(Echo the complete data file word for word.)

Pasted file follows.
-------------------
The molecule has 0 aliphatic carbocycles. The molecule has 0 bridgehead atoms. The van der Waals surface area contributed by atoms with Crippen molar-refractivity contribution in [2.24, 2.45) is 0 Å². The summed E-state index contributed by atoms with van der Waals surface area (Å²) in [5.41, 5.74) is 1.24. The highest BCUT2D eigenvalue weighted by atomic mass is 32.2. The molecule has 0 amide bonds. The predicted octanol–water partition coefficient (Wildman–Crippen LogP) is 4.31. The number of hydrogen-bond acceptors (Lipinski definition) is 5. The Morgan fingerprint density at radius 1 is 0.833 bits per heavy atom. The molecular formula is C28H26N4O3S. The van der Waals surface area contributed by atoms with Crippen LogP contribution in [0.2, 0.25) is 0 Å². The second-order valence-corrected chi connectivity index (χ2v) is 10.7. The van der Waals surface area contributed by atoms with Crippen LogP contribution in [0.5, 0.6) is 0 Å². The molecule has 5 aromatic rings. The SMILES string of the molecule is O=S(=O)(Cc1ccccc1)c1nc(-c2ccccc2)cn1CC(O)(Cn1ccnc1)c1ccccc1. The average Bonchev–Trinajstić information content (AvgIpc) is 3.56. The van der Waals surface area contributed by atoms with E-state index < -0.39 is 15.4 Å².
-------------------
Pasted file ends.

The molecule has 0 aliphatic carbocycles. The molecule has 0 bridgehead atoms. The van der Waals surface area contributed by atoms with Crippen molar-refractivity contribution in [2.24, 2.45) is 0 Å². The summed E-state index contributed by atoms with van der Waals surface area (Å²) in [5.41, 5.74) is 1.24. The highest BCUT2D eigenvalue weighted by atomic mass is 32.2. The molecule has 0 amide bonds. The predicted octanol–water partition coefficient (Wildman–Crippen LogP) is 4.31. The number of hydrogen-bond acceptors (Lipinski definition) is 5. The Morgan fingerprint density at radius 1 is 0.833 bits per heavy atom. The molecular formula is C28H26N4O3S. The van der Waals surface area contributed by atoms with Crippen LogP contribution in [0.2, 0.25) is 0 Å². The second-order valence-corrected chi connectivity index (χ2v) is 10.7. The van der Waals surface area contributed by atoms with Crippen LogP contribution in [0.5, 0.6) is 0 Å². The molecule has 5 aromatic rings. The SMILES string of the molecule is O=S(=O)(Cc1ccccc1)c1nc(-c2ccccc2)cn1CC(O)(Cn1ccnc1)c1ccccc1. The average Bonchev–Trinajstić information content (AvgIpc) is 3.56. The van der Waals surface area contributed by atoms with E-state index < -0.39 is 15.4 Å².